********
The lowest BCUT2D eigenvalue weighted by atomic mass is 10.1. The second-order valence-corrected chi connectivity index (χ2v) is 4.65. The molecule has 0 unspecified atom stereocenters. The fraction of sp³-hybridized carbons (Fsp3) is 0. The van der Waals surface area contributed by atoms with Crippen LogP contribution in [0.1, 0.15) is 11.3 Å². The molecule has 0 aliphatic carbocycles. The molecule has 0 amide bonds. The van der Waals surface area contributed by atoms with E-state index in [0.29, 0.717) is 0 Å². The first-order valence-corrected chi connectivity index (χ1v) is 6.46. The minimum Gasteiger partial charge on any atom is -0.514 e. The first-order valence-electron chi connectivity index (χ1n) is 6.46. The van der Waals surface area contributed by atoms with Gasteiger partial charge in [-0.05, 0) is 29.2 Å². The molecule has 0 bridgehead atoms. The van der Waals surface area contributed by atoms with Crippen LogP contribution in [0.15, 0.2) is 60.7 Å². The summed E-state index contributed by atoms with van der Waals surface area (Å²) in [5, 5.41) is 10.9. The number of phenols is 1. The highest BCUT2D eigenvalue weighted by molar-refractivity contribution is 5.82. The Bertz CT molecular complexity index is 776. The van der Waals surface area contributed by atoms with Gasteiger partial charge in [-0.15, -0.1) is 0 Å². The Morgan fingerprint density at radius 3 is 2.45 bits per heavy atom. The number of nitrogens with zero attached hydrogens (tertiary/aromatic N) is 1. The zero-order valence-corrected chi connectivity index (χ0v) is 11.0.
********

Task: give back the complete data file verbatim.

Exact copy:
The lowest BCUT2D eigenvalue weighted by atomic mass is 10.1. The second-order valence-corrected chi connectivity index (χ2v) is 4.65. The molecule has 0 unspecified atom stereocenters. The fraction of sp³-hybridized carbons (Fsp3) is 0. The van der Waals surface area contributed by atoms with Crippen LogP contribution in [0.1, 0.15) is 11.3 Å². The molecule has 0 aliphatic carbocycles. The molecule has 0 amide bonds. The van der Waals surface area contributed by atoms with E-state index in [0.29, 0.717) is 0 Å². The first-order valence-corrected chi connectivity index (χ1v) is 6.46. The minimum Gasteiger partial charge on any atom is -0.514 e. The first-order valence-electron chi connectivity index (χ1n) is 6.46. The van der Waals surface area contributed by atoms with Gasteiger partial charge in [-0.05, 0) is 29.2 Å². The molecule has 0 bridgehead atoms. The van der Waals surface area contributed by atoms with Crippen LogP contribution in [0.15, 0.2) is 60.7 Å². The summed E-state index contributed by atoms with van der Waals surface area (Å²) in [5, 5.41) is 10.9. The number of phenols is 1. The highest BCUT2D eigenvalue weighted by molar-refractivity contribution is 5.82. The Bertz CT molecular complexity index is 776. The van der Waals surface area contributed by atoms with Gasteiger partial charge in [-0.15, -0.1) is 0 Å². The Morgan fingerprint density at radius 3 is 2.45 bits per heavy atom. The number of nitrogens with zero attached hydrogens (tertiary/aromatic N) is 1. The zero-order valence-corrected chi connectivity index (χ0v) is 11.0.